WELS is a tyrannical cult. The worst part of it is this - the defenestrated feel wrongly that they have been excluded from the Kingdom. The Kingdom of Satan, perhaps, but not the Kingdom of God. Consider it a divine favor.

The ELS is no better under Pope John the Malefactor's Reign of Terror. The ELS is really a franchise, like WELS, a franchise owned by a few families. Nothing is so bad that it will damn a pastor, if he is related to the right people. A seminary professor can bray about his affection for the most blatant false doctrine and yet be spared. The best pastor can be ousted by papal edict, by papal threats to the congregation. They do not like their rowboat tossed about by discussions of doctrine.

ELCA is a joke, except for those gaining power from the Lavender Mafia.

Missouri is apostate, as everyone knows, but there is more congregational autonomy than most people realize. More than one ELS or WELS pastor has found a soft landing in the LCMS ministry. Moreover, there are many circles within LCMS. Anyone can find a circle and join it, much like the Roman Catholic Church:
1. Those who worship Walther and Pieper, called Bronze Age Missourians.
2. Those in training for the Catholic priesthood, developing Marian piety and obsessing about clerical finery, incense, and exotic titles.
3. Baptist-Pentecostals, trained at Fuller Seminary or Willow Creek, fired up to transform their victims through Management by Objective, tacky marketing, and graphs (unless the offerings go south).
4. Those who adore every European theologian except Luther.
5. Luthean pastors.

All the synods are coming undone. People do not want to fund tyrants who try to create panic and then divert funds for themselves. Synodical doctrine is so deceitful that a seminary professor will critique Reformed doctrine in one classroom while another professor promotes it next door.

Another Perspective on Removing the Liturgy, the Name Lutheran, and Lutheran Doctrine

Trouble in Paradise has some good comments on Church Growth trends in the ELS and WELS.

Luther on Justification by Faith, II

Martin Luther, on Justification by Faith, Book of Concord


"For neither you nor I could ever know anything of Christ, or believe on Him, and obtain Him for our Lord, unless it were offered to us and granted to our hearts by the Holy Ghost through the preaching of the Gospel. The work is done and accomplished; for Christ has acquired and gained the treasure for us by His suffering, death, resurrection, etc. But if the work remained concealed so that no one knew of it, then it would be in vain and lost. That this treasure, therefore, might not lie buried, but be appropriated and enjoyed, God has caused the Word to go forth and be proclaimed, in which He gives the Holy Ghost to bring this treasure home and appropriate it to us. Therefore sanctifying is nothing else than bringing us to Christ to receive this good, to which we could not attain ourselves."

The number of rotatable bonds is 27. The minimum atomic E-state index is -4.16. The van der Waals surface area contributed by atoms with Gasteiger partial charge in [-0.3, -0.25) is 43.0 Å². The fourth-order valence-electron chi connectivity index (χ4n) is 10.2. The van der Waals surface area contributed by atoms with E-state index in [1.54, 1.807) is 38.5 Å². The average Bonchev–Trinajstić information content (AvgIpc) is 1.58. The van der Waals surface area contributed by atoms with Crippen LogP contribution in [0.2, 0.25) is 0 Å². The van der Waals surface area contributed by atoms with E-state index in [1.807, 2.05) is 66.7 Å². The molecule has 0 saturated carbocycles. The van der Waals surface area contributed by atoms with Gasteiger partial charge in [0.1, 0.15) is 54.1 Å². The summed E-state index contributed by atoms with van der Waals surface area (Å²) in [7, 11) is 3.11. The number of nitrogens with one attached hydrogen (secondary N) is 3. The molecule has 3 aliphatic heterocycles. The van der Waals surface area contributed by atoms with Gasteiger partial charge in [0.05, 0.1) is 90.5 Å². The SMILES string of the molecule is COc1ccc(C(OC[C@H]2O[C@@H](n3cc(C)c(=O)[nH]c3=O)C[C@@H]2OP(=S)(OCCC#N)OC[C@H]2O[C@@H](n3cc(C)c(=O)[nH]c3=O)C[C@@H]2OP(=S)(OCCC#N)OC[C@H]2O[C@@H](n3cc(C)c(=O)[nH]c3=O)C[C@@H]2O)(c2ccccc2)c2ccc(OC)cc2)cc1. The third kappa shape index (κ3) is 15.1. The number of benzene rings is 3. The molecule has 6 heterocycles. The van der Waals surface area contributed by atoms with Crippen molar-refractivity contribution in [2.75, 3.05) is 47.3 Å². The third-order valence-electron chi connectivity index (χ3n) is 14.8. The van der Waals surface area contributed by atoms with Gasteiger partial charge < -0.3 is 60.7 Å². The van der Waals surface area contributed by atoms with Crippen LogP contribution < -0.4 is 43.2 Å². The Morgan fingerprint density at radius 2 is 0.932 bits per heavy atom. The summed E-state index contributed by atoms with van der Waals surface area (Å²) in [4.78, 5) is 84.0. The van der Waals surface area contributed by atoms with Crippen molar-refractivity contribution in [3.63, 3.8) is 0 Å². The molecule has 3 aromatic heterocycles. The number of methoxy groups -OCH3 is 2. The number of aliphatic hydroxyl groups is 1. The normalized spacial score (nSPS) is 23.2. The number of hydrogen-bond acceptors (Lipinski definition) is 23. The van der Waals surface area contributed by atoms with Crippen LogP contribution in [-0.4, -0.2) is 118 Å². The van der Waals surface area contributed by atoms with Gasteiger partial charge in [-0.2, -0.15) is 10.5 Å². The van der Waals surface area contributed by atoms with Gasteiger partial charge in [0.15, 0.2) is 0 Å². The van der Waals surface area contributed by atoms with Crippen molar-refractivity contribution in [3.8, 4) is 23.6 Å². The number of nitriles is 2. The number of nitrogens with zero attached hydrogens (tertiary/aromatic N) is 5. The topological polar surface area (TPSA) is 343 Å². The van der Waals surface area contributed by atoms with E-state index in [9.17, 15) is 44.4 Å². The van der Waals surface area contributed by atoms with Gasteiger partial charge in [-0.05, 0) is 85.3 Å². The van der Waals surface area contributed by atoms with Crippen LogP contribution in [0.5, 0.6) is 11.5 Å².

The Large Catechism, The Creed, Article III, #38, Concordia Triglotta, St. Louis: Concordia Publishing House, 1921, p. 689. Tappert, p. 415. Heiser, p. 194.


"It is a faithful saying that Christ has accomplished everything, has removed sin and overcome every enemy, so that through Him we are lords over all things. But the treasure lies yet in one pile; it is not yet distributed nor invested. Consequently, if we are to possess it, the Holy Spirit must come and teach our hearts to believe and say: I, too, am one of those who are to have this treasure. When we feel that God has thus helped us and given the treasure to us, everything goes well, and it cannot be otherwise than that man's heart rejoices in God and lifts itself up, saying: Dear Father, if it is Thy will to show toward me such great love and faithfulness, which I cannot fully fathom, then will I also love Thee with all my heart and be joyful, and cheerfully do what pleases Thee. Thus, the heart does not now look at God with evil eyes, does not imagine He will cast us into hell, as it did before the Holy Spirit came...."
Sermons of Martin Luther, 8 vols., ed., John Nicholas Lenker, Grand Rapids: Baker Book House, 1983, III, p. 279. Pentecost Sunday. John 14:23-31.